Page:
Orlando: Women's Writing
Title of Contents
Index

Writers with Entries

New: July 2009

New Author Entries

  • Elizabeth Walker, 1623-90. Miscellaneous religious writer and memoirist.
  • Elizabeth Burnet, 1661-1709. Diarist, letter-writer, Latitudinarian devotional writer and political lobbyist.
  • Sarah, Lady Piers, 1667 or after - 1719. Poet writing on theatrical and political topics.
  • Elisabeth Wast, before 1670 - before 1724. Scottish religious autobiographer. Standard reference sources give her name as 'West' and misreport by forty years the date of her single, highly influential, text.
  • Elizabeth Justice, 1703-52. Author of two unusual works, a travel-book about Russia and an autobiographical novel.
  • Mary Palmer, 1716-94. Author of dialogues in the Devon dialect.
  • Frances Reynolds, 1729-1807. Writer of aesthetic theory, memoirs, and poems.
  • Elizabeth Hervey, c. 1748-1820. Novelist, often wrongly supposed to be the central target of burlesques by her half-brother William Beckford of popular women's fiction.
  • Caroline Herschel, 1750-1848. Celebrated astronomer; also science writer, diarist and memoirist.
  • Maria Riddell, 1772-1802. Scottish poet, travel-writer, anthologist, friend and first published critic of Robert Burns.
  • Ann Hawkshaw, ?1812-1885. Writer of historical poems set in periods of heroic struggle.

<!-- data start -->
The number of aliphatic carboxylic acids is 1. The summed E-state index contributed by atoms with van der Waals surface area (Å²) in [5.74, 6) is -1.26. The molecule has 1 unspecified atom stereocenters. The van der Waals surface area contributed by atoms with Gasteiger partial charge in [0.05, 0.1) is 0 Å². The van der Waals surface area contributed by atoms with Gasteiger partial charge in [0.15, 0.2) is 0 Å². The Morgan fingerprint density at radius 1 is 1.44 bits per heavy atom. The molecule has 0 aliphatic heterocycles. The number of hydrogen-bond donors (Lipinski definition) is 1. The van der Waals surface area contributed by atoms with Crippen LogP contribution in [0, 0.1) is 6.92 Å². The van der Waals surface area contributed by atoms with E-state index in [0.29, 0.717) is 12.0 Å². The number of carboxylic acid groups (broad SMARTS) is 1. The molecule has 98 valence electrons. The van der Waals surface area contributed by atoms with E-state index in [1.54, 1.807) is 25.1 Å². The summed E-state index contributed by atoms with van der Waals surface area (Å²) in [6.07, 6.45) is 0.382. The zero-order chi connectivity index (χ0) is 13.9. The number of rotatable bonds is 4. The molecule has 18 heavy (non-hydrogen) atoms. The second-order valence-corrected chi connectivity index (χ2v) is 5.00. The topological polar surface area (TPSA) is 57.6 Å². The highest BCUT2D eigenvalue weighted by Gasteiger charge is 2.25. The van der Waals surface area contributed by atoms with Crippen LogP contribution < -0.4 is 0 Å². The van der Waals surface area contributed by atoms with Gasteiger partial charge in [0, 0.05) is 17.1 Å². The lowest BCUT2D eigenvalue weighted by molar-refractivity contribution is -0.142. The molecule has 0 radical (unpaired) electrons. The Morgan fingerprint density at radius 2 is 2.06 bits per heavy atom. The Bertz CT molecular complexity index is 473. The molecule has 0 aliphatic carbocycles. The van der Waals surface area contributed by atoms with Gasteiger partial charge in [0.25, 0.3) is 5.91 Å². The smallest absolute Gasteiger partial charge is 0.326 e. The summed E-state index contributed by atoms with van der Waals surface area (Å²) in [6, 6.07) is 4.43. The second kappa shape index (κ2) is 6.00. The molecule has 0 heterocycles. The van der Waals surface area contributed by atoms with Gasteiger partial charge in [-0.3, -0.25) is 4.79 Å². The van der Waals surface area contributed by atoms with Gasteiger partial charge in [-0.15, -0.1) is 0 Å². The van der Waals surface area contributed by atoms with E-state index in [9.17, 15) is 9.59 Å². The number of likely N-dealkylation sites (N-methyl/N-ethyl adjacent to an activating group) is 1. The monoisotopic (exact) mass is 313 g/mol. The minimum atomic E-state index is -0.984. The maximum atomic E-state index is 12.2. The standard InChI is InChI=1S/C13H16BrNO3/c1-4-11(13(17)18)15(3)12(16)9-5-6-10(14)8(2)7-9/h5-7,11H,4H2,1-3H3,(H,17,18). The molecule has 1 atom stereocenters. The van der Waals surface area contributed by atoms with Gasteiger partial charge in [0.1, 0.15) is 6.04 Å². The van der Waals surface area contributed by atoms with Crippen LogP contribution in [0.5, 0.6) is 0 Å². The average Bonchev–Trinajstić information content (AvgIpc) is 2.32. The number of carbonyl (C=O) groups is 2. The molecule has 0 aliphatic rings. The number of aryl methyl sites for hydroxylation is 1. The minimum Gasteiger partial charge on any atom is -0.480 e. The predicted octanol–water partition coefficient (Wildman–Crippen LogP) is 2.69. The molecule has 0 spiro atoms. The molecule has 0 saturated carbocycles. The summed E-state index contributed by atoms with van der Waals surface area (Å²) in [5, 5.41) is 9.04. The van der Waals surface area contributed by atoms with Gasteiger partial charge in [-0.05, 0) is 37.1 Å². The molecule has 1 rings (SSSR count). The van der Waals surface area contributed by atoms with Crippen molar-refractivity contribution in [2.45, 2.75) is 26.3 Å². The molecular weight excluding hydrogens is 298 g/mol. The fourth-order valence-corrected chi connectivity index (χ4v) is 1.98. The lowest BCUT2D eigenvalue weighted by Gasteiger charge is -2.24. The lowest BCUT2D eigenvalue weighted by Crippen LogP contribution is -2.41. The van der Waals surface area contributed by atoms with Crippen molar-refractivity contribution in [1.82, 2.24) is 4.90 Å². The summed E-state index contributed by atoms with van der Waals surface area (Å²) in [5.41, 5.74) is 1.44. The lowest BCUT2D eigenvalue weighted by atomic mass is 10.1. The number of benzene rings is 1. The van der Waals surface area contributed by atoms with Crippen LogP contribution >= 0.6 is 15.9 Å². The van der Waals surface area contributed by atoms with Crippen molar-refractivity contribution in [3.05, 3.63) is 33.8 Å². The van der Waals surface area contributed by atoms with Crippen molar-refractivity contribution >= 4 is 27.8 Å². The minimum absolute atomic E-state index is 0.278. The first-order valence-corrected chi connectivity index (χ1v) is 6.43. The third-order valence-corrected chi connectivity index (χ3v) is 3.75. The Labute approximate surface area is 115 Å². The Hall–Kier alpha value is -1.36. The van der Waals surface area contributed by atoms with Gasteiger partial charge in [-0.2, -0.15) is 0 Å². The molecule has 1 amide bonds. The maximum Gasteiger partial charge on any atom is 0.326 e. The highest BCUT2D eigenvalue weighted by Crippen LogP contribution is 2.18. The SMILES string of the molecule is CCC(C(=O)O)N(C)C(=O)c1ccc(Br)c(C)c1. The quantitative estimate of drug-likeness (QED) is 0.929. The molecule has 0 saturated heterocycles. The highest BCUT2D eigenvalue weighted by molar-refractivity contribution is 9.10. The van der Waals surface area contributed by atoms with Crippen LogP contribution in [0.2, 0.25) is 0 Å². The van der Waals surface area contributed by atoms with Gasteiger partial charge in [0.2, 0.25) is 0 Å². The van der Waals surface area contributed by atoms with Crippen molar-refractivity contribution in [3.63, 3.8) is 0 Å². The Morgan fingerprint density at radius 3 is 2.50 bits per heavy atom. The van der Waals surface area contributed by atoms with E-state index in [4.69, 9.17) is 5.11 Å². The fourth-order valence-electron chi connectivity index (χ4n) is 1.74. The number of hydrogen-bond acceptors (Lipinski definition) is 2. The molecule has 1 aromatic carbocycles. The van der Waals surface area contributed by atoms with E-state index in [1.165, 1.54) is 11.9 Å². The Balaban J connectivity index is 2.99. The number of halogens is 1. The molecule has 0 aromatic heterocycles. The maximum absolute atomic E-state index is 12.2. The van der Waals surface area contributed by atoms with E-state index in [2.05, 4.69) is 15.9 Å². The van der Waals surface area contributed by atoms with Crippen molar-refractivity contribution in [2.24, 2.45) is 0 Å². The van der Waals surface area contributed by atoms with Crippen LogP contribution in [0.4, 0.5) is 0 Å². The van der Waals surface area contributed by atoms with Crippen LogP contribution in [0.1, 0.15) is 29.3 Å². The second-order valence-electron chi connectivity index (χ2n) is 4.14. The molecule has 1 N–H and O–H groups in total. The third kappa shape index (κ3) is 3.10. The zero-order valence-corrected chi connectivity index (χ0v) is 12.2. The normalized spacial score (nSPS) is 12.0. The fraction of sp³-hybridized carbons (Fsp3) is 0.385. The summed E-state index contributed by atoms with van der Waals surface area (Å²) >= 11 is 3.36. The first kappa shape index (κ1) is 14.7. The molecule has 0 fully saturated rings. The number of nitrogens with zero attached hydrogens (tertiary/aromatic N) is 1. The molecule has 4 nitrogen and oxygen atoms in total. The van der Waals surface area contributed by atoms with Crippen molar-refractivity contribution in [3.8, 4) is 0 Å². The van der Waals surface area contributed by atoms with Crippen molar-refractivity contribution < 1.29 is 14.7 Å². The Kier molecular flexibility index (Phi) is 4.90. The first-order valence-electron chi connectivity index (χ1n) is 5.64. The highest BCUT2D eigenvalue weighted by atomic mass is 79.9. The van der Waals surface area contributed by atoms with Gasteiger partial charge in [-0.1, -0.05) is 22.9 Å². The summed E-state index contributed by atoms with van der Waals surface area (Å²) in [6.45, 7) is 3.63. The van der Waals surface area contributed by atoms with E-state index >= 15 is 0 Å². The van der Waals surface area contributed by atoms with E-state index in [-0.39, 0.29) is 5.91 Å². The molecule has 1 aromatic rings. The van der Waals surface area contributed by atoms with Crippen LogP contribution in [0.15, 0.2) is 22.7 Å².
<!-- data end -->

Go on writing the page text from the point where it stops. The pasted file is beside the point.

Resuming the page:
• Laura Ormiston Chant, 1848-1923, poet and writer about the social purity crusade and other gender concerns.
  • L. S. Bevington, 1845-95. Poet and anarchist-communist activist. Her poetry is comparatively well known, her political writing neglected.
  • Harriett Jay, 1857-1932. Author of popular political novels about conditions in Ireland, and dramatist in collaboration with her better-remembered stepfather, Robert Buchanan.
  • Rosita Forbes, 1890-1967. Travel-writer whose books about Arab, South American and Caribbean places often merge with memoir, biography, and political writing.
  • Aldous Huxley, 1894-1963, male novelist, poet, and non-fiction writer best-known for his speculative dystopian fiction Brave New World.
  • Dylan Thomas, 1914-53. Male Welsh poet who also published essays, short stories, and a famous radio dramatic piece, Under Milk Wood.
  • Monica Furlong, 1930-2003. Feminist churchwoman, theologian, and fiction writer, activist in the struggle for the ordination of women in the Anglican church.
  • Luce Irigaray, born 1930, important French feminist theorist and proponent of écriture feminine.
  • Ruth Fainlight, born 1931. Belatedly recognized poet, translator, short-story writer, a personal friend of Robert Graves, Ted Hughes, and especially Sylvia Plath.
  • Hélène Cixous, born 1937. One of the key French feminist theorists; author too of fiction, drama, poetry, and memoirs.
  • Ruth Padel, born 1946. Poet, classical scholar and critic, anthologist and environmental writer: recently, briefly, the first female Professor of Poetry at Oxford University.
  • Penelope Shuttle, born 1947. Poet of the female body; also author, with her poet partner Peter Redgrove, of experimental fiction and of The Wise Wound, a study of menstruation.
  • Louise Page, born 1955. Dramatist of closely-observed human relationships.
  • Sarah Daniels, born 1956. Radical feminist playwright and radio dramatist. The first living woman to have a play performed at the National Theatre.